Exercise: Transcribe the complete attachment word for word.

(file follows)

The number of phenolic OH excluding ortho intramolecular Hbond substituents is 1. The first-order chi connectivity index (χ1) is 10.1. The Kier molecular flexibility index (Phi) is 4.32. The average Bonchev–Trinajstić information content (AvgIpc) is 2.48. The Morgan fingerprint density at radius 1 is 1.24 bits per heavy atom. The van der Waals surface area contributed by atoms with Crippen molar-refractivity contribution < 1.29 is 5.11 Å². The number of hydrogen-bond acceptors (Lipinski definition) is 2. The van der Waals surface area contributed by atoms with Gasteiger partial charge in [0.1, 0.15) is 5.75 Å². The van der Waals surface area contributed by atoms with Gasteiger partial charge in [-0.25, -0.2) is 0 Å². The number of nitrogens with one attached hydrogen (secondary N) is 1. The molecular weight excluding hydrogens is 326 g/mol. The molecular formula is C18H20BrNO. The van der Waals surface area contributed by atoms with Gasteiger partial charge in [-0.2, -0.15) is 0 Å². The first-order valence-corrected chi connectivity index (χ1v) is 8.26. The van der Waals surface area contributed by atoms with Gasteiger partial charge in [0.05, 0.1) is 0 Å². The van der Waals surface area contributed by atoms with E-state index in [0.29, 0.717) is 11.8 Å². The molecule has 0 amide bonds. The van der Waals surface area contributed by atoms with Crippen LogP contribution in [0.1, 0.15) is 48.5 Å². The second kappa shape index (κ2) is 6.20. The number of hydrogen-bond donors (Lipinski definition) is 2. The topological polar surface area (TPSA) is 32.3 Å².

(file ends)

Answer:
The number of phenolic OH excluding ortho intramolecular Hbond substituents is 1. The first-order chi connectivity index (χ1) is 10.1. The Kier molecular flexibility index (Phi) is 4.32. The average Bonchev–Trinajstić information content (AvgIpc) is 2.48. The Morgan fingerprint density at radius 1 is 1.24 bits per heavy atom. The van der Waals surface area contributed by atoms with Crippen molar-refractivity contribution < 1.29 is 5.11 Å². The number of hydrogen-bond acceptors (Lipinski definition) is 2. The van der Waals surface area contributed by atoms with Gasteiger partial charge in [0.1, 0.15) is 5.75 Å². The van der Waals surface area contributed by atoms with Gasteiger partial charge in [-0.25, -0.2) is 0 Å². The number of nitrogens with one attached hydrogen (secondary N) is 1. The molecular weight excluding hydrogens is 326 g/mol. The molecular formula is C18H20BrNO. The van der Waals surface area contributed by atoms with Gasteiger partial charge in [-0.2, -0.15) is 0 Å². The first-order valence-corrected chi connectivity index (χ1v) is 8.26. The van der Waals surface area contributed by atoms with Gasteiger partial charge in [0.05, 0.1) is 0 Å². The van der Waals surface area contributed by atoms with E-state index in [0.29, 0.717) is 11.8 Å². The molecule has 0 amide bonds. The van der Waals surface area contributed by atoms with Crippen LogP contribution in [0.1, 0.15) is 48.5 Å². The second kappa shape index (κ2) is 6.20. The number of hydrogen-bond donors (Lipinski definition) is 2. The topological polar surface area (TPSA) is 32.3 Å².